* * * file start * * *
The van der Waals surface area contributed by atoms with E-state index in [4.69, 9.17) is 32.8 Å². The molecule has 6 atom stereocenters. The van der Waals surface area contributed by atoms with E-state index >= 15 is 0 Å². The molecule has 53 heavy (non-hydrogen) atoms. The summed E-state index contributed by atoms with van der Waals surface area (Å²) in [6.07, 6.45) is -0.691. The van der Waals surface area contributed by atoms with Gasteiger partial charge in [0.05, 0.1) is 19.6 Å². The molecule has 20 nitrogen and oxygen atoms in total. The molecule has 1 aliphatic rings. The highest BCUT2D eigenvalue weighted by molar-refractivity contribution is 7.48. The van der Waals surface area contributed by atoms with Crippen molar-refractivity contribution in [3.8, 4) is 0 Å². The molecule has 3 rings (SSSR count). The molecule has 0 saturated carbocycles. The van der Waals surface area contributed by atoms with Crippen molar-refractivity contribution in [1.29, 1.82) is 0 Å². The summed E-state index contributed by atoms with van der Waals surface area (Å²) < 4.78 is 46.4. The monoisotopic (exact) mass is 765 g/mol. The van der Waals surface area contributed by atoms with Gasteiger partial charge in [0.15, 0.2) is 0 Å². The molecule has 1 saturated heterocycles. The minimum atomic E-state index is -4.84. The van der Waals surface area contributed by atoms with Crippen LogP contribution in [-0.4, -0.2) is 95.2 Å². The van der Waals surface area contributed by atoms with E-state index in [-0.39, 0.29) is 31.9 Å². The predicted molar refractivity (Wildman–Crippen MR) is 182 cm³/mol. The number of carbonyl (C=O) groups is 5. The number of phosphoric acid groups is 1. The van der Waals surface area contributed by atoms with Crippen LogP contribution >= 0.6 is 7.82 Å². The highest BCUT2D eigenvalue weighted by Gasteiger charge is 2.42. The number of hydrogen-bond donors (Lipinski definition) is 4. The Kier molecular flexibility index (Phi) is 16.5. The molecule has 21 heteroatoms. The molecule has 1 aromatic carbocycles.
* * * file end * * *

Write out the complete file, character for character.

The van der Waals surface area contributed by atoms with E-state index in [4.69, 9.17) is 32.8 Å². The molecule has 6 atom stereocenters. The van der Waals surface area contributed by atoms with E-state index >= 15 is 0 Å². The molecule has 53 heavy (non-hydrogen) atoms. The summed E-state index contributed by atoms with van der Waals surface area (Å²) in [6.07, 6.45) is -0.691. The van der Waals surface area contributed by atoms with Gasteiger partial charge in [0.05, 0.1) is 19.6 Å². The molecule has 20 nitrogen and oxygen atoms in total. The molecule has 1 aliphatic rings. The highest BCUT2D eigenvalue weighted by molar-refractivity contribution is 7.48. The van der Waals surface area contributed by atoms with Crippen molar-refractivity contribution in [3.8, 4) is 0 Å². The molecule has 3 rings (SSSR count). The molecule has 0 saturated carbocycles. The van der Waals surface area contributed by atoms with Crippen molar-refractivity contribution in [1.29, 1.82) is 0 Å². The summed E-state index contributed by atoms with van der Waals surface area (Å²) < 4.78 is 46.4. The monoisotopic (exact) mass is 765 g/mol. The van der Waals surface area contributed by atoms with Gasteiger partial charge in [0.15, 0.2) is 0 Å². The molecule has 1 saturated heterocycles. The minimum atomic E-state index is -4.84. The van der Waals surface area contributed by atoms with Crippen LogP contribution in [-0.4, -0.2) is 95.2 Å². The van der Waals surface area contributed by atoms with E-state index in [-0.39, 0.29) is 31.9 Å². The predicted molar refractivity (Wildman–Crippen MR) is 182 cm³/mol. The number of carbonyl (C=O) groups is 5. The number of phosphoric acid groups is 1. The van der Waals surface area contributed by atoms with Crippen LogP contribution >= 0.6 is 7.82 Å². The highest BCUT2D eigenvalue weighted by Gasteiger charge is 2.42. The number of hydrogen-bond donors (Lipinski definition) is 4. The Kier molecular flexibility index (Phi) is 16.5. The molecule has 21 heteroatoms. The molecule has 1 aromatic carbocycles.